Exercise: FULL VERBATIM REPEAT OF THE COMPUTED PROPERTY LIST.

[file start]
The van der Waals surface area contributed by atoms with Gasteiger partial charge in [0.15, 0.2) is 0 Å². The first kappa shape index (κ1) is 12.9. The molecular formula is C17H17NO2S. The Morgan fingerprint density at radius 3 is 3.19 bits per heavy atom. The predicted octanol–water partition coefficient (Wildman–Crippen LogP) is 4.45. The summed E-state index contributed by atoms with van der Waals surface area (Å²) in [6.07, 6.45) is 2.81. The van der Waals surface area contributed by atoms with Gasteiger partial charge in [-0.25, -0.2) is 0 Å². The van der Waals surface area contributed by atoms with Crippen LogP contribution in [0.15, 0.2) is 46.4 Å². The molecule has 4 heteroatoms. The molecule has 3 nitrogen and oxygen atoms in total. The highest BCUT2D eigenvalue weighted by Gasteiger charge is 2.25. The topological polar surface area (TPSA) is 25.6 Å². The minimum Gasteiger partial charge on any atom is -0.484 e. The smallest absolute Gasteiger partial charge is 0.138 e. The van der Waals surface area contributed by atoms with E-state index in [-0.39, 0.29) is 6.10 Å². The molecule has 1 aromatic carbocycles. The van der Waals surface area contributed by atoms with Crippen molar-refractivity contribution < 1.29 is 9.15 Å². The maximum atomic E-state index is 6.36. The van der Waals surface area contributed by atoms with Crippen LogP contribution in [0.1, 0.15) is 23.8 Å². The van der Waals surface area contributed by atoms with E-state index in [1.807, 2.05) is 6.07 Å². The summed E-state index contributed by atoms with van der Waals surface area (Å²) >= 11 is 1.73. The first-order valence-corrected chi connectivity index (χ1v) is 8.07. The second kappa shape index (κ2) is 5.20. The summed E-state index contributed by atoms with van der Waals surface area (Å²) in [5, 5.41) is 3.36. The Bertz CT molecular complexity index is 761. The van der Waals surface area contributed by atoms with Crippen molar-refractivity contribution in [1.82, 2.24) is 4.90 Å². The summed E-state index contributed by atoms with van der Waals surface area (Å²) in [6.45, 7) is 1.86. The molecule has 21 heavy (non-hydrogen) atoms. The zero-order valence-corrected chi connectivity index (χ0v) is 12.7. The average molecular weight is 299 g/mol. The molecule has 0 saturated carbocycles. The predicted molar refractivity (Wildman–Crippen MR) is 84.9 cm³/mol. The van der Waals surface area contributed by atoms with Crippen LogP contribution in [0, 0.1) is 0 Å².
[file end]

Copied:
The van der Waals surface area contributed by atoms with Gasteiger partial charge in [0.15, 0.2) is 0 Å². The first kappa shape index (κ1) is 12.9. The molecular formula is C17H17NO2S. The Morgan fingerprint density at radius 3 is 3.19 bits per heavy atom. The predicted octanol–water partition coefficient (Wildman–Crippen LogP) is 4.45. The summed E-state index contributed by atoms with van der Waals surface area (Å²) in [6.07, 6.45) is 2.81. The van der Waals surface area contributed by atoms with Gasteiger partial charge in [-0.25, -0.2) is 0 Å². The van der Waals surface area contributed by atoms with Crippen LogP contribution in [0.15, 0.2) is 46.4 Å². The molecule has 4 heteroatoms. The molecule has 3 nitrogen and oxygen atoms in total. The highest BCUT2D eigenvalue weighted by Gasteiger charge is 2.25. The topological polar surface area (TPSA) is 25.6 Å². The minimum Gasteiger partial charge on any atom is -0.484 e. The smallest absolute Gasteiger partial charge is 0.138 e. The van der Waals surface area contributed by atoms with E-state index in [-0.39, 0.29) is 6.10 Å². The molecule has 1 aromatic carbocycles. The van der Waals surface area contributed by atoms with Crippen molar-refractivity contribution < 1.29 is 9.15 Å². The maximum atomic E-state index is 6.36. The van der Waals surface area contributed by atoms with Crippen LogP contribution in [0.1, 0.15) is 23.8 Å². The van der Waals surface area contributed by atoms with E-state index in [1.807, 2.05) is 6.07 Å². The summed E-state index contributed by atoms with van der Waals surface area (Å²) >= 11 is 1.73. The first-order valence-corrected chi connectivity index (χ1v) is 8.07. The second kappa shape index (κ2) is 5.20. The summed E-state index contributed by atoms with van der Waals surface area (Å²) in [5, 5.41) is 3.36. The Bertz CT molecular complexity index is 761. The van der Waals surface area contributed by atoms with Crippen molar-refractivity contribution in [1.82, 2.24) is 4.90 Å². The summed E-state index contributed by atoms with van der Waals surface area (Å²) in [6.45, 7) is 1.86. The molecule has 21 heavy (non-hydrogen) atoms. The zero-order valence-corrected chi connectivity index (χ0v) is 12.7. The average molecular weight is 299 g/mol. The molecule has 0 saturated carbocycles. The predicted molar refractivity (Wildman–Crippen MR) is 84.9 cm³/mol. The van der Waals surface area contributed by atoms with Crippen LogP contribution in [0, 0.1) is 0 Å².